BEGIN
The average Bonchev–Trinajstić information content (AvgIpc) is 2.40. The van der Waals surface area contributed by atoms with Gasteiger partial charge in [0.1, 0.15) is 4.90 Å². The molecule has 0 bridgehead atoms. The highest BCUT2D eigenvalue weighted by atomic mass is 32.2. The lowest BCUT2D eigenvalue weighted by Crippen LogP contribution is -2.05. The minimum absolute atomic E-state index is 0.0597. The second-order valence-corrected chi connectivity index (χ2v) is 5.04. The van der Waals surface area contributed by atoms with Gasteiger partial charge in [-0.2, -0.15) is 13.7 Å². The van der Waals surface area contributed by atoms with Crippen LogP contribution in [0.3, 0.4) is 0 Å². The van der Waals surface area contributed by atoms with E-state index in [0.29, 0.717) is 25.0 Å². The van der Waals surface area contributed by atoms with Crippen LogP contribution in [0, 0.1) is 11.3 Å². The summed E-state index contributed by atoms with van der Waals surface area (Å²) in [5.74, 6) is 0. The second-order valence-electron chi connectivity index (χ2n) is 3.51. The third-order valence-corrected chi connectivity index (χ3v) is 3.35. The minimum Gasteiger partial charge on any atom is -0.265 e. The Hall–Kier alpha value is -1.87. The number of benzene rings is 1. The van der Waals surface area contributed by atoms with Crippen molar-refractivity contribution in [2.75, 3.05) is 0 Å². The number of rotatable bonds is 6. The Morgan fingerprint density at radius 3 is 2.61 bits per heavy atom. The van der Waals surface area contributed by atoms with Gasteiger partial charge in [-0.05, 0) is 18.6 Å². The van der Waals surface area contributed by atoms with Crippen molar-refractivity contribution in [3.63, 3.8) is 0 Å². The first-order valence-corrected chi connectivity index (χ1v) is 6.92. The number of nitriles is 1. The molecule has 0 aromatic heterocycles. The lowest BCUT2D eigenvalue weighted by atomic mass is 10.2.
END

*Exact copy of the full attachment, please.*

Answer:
The average Bonchev–Trinajstić information content (AvgIpc) is 2.40. The van der Waals surface area contributed by atoms with Gasteiger partial charge in [0.1, 0.15) is 4.90 Å². The molecule has 0 bridgehead atoms. The highest BCUT2D eigenvalue weighted by atomic mass is 32.2. The lowest BCUT2D eigenvalue weighted by Crippen LogP contribution is -2.05. The minimum absolute atomic E-state index is 0.0597. The second-order valence-corrected chi connectivity index (χ2v) is 5.04. The van der Waals surface area contributed by atoms with Gasteiger partial charge in [-0.2, -0.15) is 13.7 Å². The van der Waals surface area contributed by atoms with Crippen LogP contribution in [0.3, 0.4) is 0 Å². The van der Waals surface area contributed by atoms with E-state index in [0.29, 0.717) is 25.0 Å². The van der Waals surface area contributed by atoms with Crippen LogP contribution in [0, 0.1) is 11.3 Å². The summed E-state index contributed by atoms with van der Waals surface area (Å²) in [5.74, 6) is 0. The second-order valence-electron chi connectivity index (χ2n) is 3.51. The third-order valence-corrected chi connectivity index (χ3v) is 3.35. The minimum Gasteiger partial charge on any atom is -0.265 e. The Hall–Kier alpha value is -1.87. The number of benzene rings is 1. The van der Waals surface area contributed by atoms with Crippen molar-refractivity contribution in [2.75, 3.05) is 0 Å². The number of rotatable bonds is 6. The Morgan fingerprint density at radius 3 is 2.61 bits per heavy atom. The van der Waals surface area contributed by atoms with Gasteiger partial charge in [-0.05, 0) is 18.6 Å². The van der Waals surface area contributed by atoms with Crippen molar-refractivity contribution in [3.63, 3.8) is 0 Å². The first-order valence-corrected chi connectivity index (χ1v) is 6.92. The number of nitriles is 1. The molecule has 0 aromatic heterocycles. The lowest BCUT2D eigenvalue weighted by atomic mass is 10.2.